Clark and Madison
Lively image of the bustling (northeast) corner of Clark and Madison, in 1948. Ah, to be able to take in a show at the Clark Theater, followed by some liquid refreshment at the Bamboo Inn or Kozer's Tap, and then an afternoon nap in an air-conditioned room at the Planters. None of which, sadly, is possible at that same corner today.
Chuck Berry, music critic
I just love this: Chuck Berry reviews classic punk records. (Click image for a closer view.) I particularly like his take on "I Am the Fly" and "Unknown Pleasures" ("Sounds like an old blues jam that BB and Muddy would carry on backstage at the old amphitheatre in Chicago.") and his open job offer to Dave Edmunds. Not to mention the self-referential tone of many of his comments.
Haskell, Barker, Sullivan
Detail of Louis Sullivan's gorgeous cast-iron facades on the Haskell and Barker Buildings, at 18-22 S. Wabash. The facades were rediscovered during a 2009 renovation, under twenty coats of paint. Alas, the exposure meter on my iPhone wasn't quite up to task; capturing the black detail resulted in the white detail being partly washed out.
"I want to put out stuff that’ll be around in 500 years."
The self-publishing industry has no incentive to police itself, because people are paying them up front for editing, promotion and other services. And if you’re paid up front, you have no stake in the future success of a book—you want to do as little as you can do to justify the fees you’ve charged. And that’s one thing the traditional publishing industry DID get right—if an agent only gets paid when you get a deal, and they get a percentage of that deal, they want to get you the best deal possible, and they want you to get more deals, because they have a stake in your success.
I like the ethos encapsulated by the quotation in the title line above - putting out great and enduring books, but not necessarily what sells. Jerry sounds like my kind of people, and I strongly suspect he'll be getting a query from me soon.
Wabash & Delaware
I love this 1963 image by Vivian Maier. It almost looks like there's another world below the sidewalk, barely visible through a jagged fissure.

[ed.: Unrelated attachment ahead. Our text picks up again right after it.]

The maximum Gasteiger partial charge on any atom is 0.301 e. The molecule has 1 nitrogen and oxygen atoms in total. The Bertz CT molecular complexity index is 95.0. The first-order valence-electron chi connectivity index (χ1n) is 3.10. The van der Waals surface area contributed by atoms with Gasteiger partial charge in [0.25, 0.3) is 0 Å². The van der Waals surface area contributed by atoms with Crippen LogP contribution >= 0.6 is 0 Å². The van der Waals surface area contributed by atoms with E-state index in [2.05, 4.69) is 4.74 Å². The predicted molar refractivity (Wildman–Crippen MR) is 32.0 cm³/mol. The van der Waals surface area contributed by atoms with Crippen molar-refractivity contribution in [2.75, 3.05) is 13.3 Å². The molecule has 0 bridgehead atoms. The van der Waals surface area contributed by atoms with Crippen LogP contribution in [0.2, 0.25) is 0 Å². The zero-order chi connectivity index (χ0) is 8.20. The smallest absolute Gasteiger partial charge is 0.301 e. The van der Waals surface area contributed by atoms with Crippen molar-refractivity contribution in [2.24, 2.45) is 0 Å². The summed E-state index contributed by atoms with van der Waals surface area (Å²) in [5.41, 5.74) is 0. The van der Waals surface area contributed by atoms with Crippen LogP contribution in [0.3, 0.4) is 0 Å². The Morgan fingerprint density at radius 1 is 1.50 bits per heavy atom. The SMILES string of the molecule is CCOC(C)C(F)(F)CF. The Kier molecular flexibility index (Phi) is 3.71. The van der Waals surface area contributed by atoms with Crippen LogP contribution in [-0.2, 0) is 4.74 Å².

"...the tang and sorrow and joy of a people..."
From James T. Farrell's Young Lonigan (the first volume of the Studs Lonigan triology):
The July night leaked heat all over Fifty-eighth Steet, and the fitful death of the sun shed softening colors that spread gauze-like and glamorous over the street, stilling those harshnesses and commercial uglinesses that were emphasized by the brighter revelations of day. About the street there seemed to be a supervening beauty of reflected life. The dust, the scraps of paper, the piled-up store windows, the first electric lights sizzling into brightness. Sammie Schmaltz, the paper man, yelling his final box-score editions, a boy's broken hoop left forgotten against the elevated girder, the people hurrying out of the elevated station and others walking lazily about, all bespoke the life of the community, the tang and sorrow and joy of a people that lived, worked, suffered, procreated, aspired, filled out their little days, and died.
And the flower of this community, its young men, were grouped about the pool room, choking the few squares of sidewalk outside it.
The flower of the community...doing nothing more than loitering outside of a pool room. As Algren might have said, some flower.
"...still driveling in slack-jawed blackguardism..."
George Bernard Shaw was once invited to pre-order a copy of James Joyce's then-forthcoming novel, Ulysses. He declined, making this marvelous reply.
To you possibly it may appeal as art...but to me it is all hideously real: I have walked those streets and know those shops and have heard and taken part in those conversations. I escaped from them to England at the age of twenty; and forty years later have learnt from the books of Mr. Joyce that Dublin is still what it was, and young men are still driveling in slack-jawed blackguardism just as they were in 1870. It is however, some consolation to find that at last somebody has felt deeply enough about it to face the horror of writing it all down and using his literary genius to force people to face it...